Sunday, December 1, 2013

My Ex and I agree to change the terms of our divorce. Do we have to go to Court?

Once a Massachusetts Court has made an order or judgment in a divorce or paternity case it is enforceable by all of the powers of the Court and State for enforcement of judgments. This means that any change must be approved by the Court. Of course minor changes in the parenting plan don't need court approval. (If the parties swap weekends, as an example, no court involvement is required.) However significant changes, such as anything to with money or finances will need court approval.

There is a trap if the parties don't change the court order.  As an example, assume that the divorce required the Husband to pay $300.00 per week. The ex-spouses agree that the child should spend more time with Father and enter into an agreement for the child to live half of the time with each parent. Because the child is with each parent for an equal amount of time, the parents also agree that the Ex-Husband should stop all child support payments. The Ex-Husband, relying on this agreement, stops the payments. Five years later, the Ex-Wife files a contempt in Probate Court for the five years of unpaid child support. Since the Court never approved the agreement, the original order is still enforceable. The Ex-Husband owes five years worth of support or $78,000.00 plus interest and possibly attorney fees.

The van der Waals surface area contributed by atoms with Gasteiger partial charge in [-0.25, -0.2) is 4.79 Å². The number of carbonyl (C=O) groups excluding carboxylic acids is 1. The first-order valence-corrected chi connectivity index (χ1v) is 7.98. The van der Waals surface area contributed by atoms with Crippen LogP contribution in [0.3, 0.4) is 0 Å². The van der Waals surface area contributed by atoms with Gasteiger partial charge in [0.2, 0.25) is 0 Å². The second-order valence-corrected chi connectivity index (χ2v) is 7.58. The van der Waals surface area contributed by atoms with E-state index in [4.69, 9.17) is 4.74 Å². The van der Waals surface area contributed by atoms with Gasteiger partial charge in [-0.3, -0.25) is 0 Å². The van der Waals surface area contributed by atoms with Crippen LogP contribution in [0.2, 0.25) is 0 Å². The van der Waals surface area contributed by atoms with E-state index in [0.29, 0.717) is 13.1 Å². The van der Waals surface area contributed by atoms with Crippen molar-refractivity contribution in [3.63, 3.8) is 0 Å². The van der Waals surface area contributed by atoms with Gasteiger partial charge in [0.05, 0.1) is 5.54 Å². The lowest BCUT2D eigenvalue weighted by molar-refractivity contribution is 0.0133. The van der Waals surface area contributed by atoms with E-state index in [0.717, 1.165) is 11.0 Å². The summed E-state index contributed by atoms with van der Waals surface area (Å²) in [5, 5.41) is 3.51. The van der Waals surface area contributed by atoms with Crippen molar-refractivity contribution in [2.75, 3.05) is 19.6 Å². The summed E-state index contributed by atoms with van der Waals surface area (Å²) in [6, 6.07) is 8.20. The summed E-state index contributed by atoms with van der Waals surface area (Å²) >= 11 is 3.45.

This trap can be avoided by the parties seeking Court approval of their agreement. Parties tend to avoid court because they think it will cost a lot of money. However, the Probate and Family Court has a simplified proceedure to approve agreements of this nature and have forms available on their website which the parties can fill out and submit. This procedure is explained in Rule 412 Of The Supplemental Rules Of The Probate And Family Court.
Every person in Massachusetts who agrees to change the financial terms of child support or spousal support should not rely on the agreement. Instead, they should use the simplified proceedure and have a judge approve the changes. Then, they can safely rely on the order of the court. An experienced Massachusetts Family Law Attorney can help parties present their agreement to the Court for approval.


  1. If you and your spouse cannot agree on how to resolve your family law issues, you can go to court and ask a judge to decide for you. If you are married, you will need to apply to a court to obtain a divorce order in order to end your marriage.

  2. You might want to seek a divorce lawyer first. Maybe you can do something about it without taking too much time. It's not bad to first ask for some advice.

  3. If you and your former spouse see eye to eye on the changes, modifying your agreement or the judge's court order should be relatively hassle-free, assuming that the court shares your perspectives. Just as you did when you got your divorce, you must draw up a revised agreement with the help of your attorneys to be certain that you do not create any problems for yourselves. Then the attorney of whoever wanted to change the agreement files the agreement with the court so that the new agreement can be court ordered. However, if you want things changed and your spouse doesn't, or vice verse (which is more likely), you may be in for a replay of your divorce battles.